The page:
In our Shooters’ Forum, one member recently asked: “What makes an AR accurate? What parts upon an AR can definitely affect accuracy – for example free-floating handguards, barrels, bolts, bolt carriers?” He wanted a genuine, well-informed answer, not merely sales pitches. Robert Whitley posted an incredibly comprehensive solution to this query, according to his experience building and testing dozens of top AR 15 manufacturers. Robert runs AR-X Enterprises, which produces match-grade uppers for High Power competitors, tactical shooters, and varminters.
There are tons of things that you can do for an AR to improve consistent accuracy, and I use the words “consistent accuracy” because consistency is an integral part of it (i.e. plenty of guns can give a few great 5-shot groups, but won’t do a really good 10- or 20-shot groups, and a few guns will shoot great a day and not so excellent on others).
Listed below are 14 key things we think are crucial to accuracy.
1. Great Barrel: You’ll require a premium match-grade barrel, well-machined with an excellent crown as well as a match-type chambering, true towards the bore and well cut. The extension threads also must be cut true on the bore, with everything true as well as in proper alignment.
2. Rigid Upper: A rigid, heavy-walled upper receiver aids accuracy. The standard AR upper receiver is made to get a lightweight carry rifle plus they stripped all the metal they might off it so it will be light to transport (which happens to be advantageous for the military). The internet result are upper receivers which are so thin you can flex them your bare hands. These flexible uppers are “strong enough” for general use, but are not well suited for accuracy. Accuracy improves using a more rigid upper receiver.
3. True Receiver Face: We’ve learned that truing the receiver face is valuable. Some may argue this aspect but it is always advisable to keep everything associated with the barrel and the bore in complete alignment with the bore (i.e. barrel extension, bolt, upper receiver, carrier, etc.).
4. Barrel Extension: You must Loctite or glue the barrel extension in the upper receiver. This holds it set up completely front to in the upper receiver. Otherwise if you find any play (where there typically is) it just hangs about the face in the upper receiver completely determined by your face of your upper receiver as the sole supply of support to the barrel instead of being made more a fundamental part of the upper receiver when you are glued-in.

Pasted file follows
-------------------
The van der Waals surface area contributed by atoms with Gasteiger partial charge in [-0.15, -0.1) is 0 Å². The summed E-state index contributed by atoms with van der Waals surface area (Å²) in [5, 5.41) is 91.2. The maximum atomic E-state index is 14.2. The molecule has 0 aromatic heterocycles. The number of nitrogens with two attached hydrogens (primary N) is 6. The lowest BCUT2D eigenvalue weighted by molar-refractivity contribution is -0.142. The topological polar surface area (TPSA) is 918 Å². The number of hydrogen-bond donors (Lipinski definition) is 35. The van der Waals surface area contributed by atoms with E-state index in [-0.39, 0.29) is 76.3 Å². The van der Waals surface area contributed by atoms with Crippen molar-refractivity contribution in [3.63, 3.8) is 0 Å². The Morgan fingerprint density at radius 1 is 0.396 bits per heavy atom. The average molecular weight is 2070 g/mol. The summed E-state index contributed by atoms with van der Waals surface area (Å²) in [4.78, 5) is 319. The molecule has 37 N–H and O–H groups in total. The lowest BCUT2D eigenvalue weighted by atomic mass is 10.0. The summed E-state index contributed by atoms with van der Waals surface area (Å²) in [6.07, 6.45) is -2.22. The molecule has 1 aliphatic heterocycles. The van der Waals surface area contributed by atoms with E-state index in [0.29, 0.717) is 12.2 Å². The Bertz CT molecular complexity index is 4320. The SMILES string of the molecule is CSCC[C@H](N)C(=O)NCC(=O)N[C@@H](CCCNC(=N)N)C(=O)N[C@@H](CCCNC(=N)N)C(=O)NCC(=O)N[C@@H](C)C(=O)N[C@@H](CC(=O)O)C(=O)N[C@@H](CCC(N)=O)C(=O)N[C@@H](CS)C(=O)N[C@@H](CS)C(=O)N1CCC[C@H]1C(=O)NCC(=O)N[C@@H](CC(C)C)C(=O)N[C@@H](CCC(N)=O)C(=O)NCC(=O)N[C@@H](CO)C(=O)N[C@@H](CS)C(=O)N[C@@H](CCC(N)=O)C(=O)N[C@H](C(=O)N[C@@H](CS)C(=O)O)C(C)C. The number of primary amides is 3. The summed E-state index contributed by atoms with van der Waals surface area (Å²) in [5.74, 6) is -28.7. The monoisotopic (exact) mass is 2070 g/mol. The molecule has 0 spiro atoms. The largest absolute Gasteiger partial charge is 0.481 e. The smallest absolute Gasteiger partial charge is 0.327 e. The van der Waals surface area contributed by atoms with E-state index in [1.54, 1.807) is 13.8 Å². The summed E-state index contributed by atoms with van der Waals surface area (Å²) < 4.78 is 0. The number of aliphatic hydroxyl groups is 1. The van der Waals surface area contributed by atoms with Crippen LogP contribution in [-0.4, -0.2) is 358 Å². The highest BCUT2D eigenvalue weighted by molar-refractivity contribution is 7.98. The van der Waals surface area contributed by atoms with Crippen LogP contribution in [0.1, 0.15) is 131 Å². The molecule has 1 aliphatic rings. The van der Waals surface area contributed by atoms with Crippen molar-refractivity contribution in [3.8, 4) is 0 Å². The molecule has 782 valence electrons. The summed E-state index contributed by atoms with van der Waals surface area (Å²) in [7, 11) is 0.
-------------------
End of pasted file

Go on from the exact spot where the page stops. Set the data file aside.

AR-X AR15 Upper5. Gas Block: You need a gas block that does not impose pointed stress around the barrel. Clamp-on types that grab completely across the barrel are excellent. The blocks which can be pinned up with tapered pins that wedge from the barrel or maybe the slip on type of block with set screws that push up from underneath (or right on the barrel) can deform the bore inside the barrel and will wreck the precision of your otherwise great barrel.
6. Free-Float Handguard: A rigid, free-float handguard (and i also emphasize the phrase rigid) really is important. There are many types of free-float handguards plus a free-float handguard is, in and of itself, a huge improvement over a non-free-float setup, but best can be a rigid set-up. A few of the ones available on the market are small diameter, thin and/or flexible and when you are shooting off any kind of rest, bipod, front bag, etc., a rigid fore-end is best since ARs want to jump, bounce and twist once you let an attempt go, because the carrier begins to begin its cycle ahead of the bullet exits the bore.
7. Barrel Contour: You need some meat around the barrel. In between the upper receiver as well as the gas block don’t go real thin with a barrel (we like 1? diameter if it’s workable weight-wise). Whenever you touch off a round and also the bullet passes the gas port, the gas system immediately starts pressuring on top of a gas impulse that provides vibrations and stress around the barrel, especially between your gas block back to the receiver. A heavier barrel here dampens that. Staying a little heavier with barrel contour throughout the gas block area and to the muzzle is perfect for exactly the same reasons. ARs possess a lot taking place if you touch off a round and also the gas system pressures up and also the carrier starts moving (all before the bullet exits the bore) hence the more everything is made heavier and rigid to counteract how the better – within reason (I’m not advocating a 12-lb barrel).